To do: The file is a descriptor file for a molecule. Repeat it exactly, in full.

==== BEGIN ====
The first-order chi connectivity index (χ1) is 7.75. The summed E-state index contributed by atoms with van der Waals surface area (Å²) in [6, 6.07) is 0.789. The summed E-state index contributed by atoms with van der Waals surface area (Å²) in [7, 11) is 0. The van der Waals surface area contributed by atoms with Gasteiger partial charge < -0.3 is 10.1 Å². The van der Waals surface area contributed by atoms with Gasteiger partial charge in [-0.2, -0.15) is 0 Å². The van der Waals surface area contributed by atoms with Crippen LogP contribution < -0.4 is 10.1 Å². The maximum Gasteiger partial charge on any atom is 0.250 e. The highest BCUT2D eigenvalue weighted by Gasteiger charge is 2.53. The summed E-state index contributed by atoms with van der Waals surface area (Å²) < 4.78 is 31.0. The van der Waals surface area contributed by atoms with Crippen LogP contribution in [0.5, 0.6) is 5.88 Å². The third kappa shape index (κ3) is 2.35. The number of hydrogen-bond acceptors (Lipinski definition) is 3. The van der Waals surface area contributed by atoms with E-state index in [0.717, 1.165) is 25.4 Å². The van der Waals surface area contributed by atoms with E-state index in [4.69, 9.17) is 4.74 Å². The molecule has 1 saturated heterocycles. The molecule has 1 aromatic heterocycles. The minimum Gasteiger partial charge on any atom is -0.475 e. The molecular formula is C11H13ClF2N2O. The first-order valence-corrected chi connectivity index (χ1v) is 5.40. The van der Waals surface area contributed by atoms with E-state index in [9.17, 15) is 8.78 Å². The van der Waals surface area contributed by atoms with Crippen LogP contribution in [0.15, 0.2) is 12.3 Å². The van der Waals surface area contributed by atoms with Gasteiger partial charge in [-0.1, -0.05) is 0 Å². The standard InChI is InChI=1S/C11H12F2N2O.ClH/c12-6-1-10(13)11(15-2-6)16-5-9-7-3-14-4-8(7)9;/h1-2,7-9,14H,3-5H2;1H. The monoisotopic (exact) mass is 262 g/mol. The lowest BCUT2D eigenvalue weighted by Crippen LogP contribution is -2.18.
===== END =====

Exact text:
The first-order chi connectivity index (χ1) is 7.75. The summed E-state index contributed by atoms with van der Waals surface area (Å²) in [6, 6.07) is 0.789. The summed E-state index contributed by atoms with van der Waals surface area (Å²) in [7, 11) is 0. The van der Waals surface area contributed by atoms with Gasteiger partial charge < -0.3 is 10.1 Å². The van der Waals surface area contributed by atoms with Gasteiger partial charge in [-0.2, -0.15) is 0 Å². The van der Waals surface area contributed by atoms with Crippen LogP contribution < -0.4 is 10.1 Å². The maximum Gasteiger partial charge on any atom is 0.250 e. The highest BCUT2D eigenvalue weighted by Gasteiger charge is 2.53. The summed E-state index contributed by atoms with van der Waals surface area (Å²) < 4.78 is 31.0. The van der Waals surface area contributed by atoms with Crippen LogP contribution in [0.5, 0.6) is 5.88 Å². The third kappa shape index (κ3) is 2.35. The number of hydrogen-bond acceptors (Lipinski definition) is 3. The van der Waals surface area contributed by atoms with E-state index in [0.717, 1.165) is 25.4 Å². The van der Waals surface area contributed by atoms with E-state index in [4.69, 9.17) is 4.74 Å². The molecule has 1 saturated heterocycles. The molecule has 1 aromatic heterocycles. The minimum Gasteiger partial charge on any atom is -0.475 e. The molecular formula is C11H13ClF2N2O. The first-order valence-corrected chi connectivity index (χ1v) is 5.40. The van der Waals surface area contributed by atoms with E-state index in [9.17, 15) is 8.78 Å². The van der Waals surface area contributed by atoms with Crippen LogP contribution in [0.15, 0.2) is 12.3 Å². The van der Waals surface area contributed by atoms with Gasteiger partial charge in [-0.1, -0.05) is 0 Å². The standard InChI is InChI=1S/C11H12F2N2O.ClH/c12-6-1-10(13)11(15-2-6)16-5-9-7-3-14-4-8(7)9;/h1-2,7-9,14H,3-5H2;1H. The monoisotopic (exact) mass is 262 g/mol. The lowest BCUT2D eigenvalue weighted by Crippen LogP contribution is -2.18.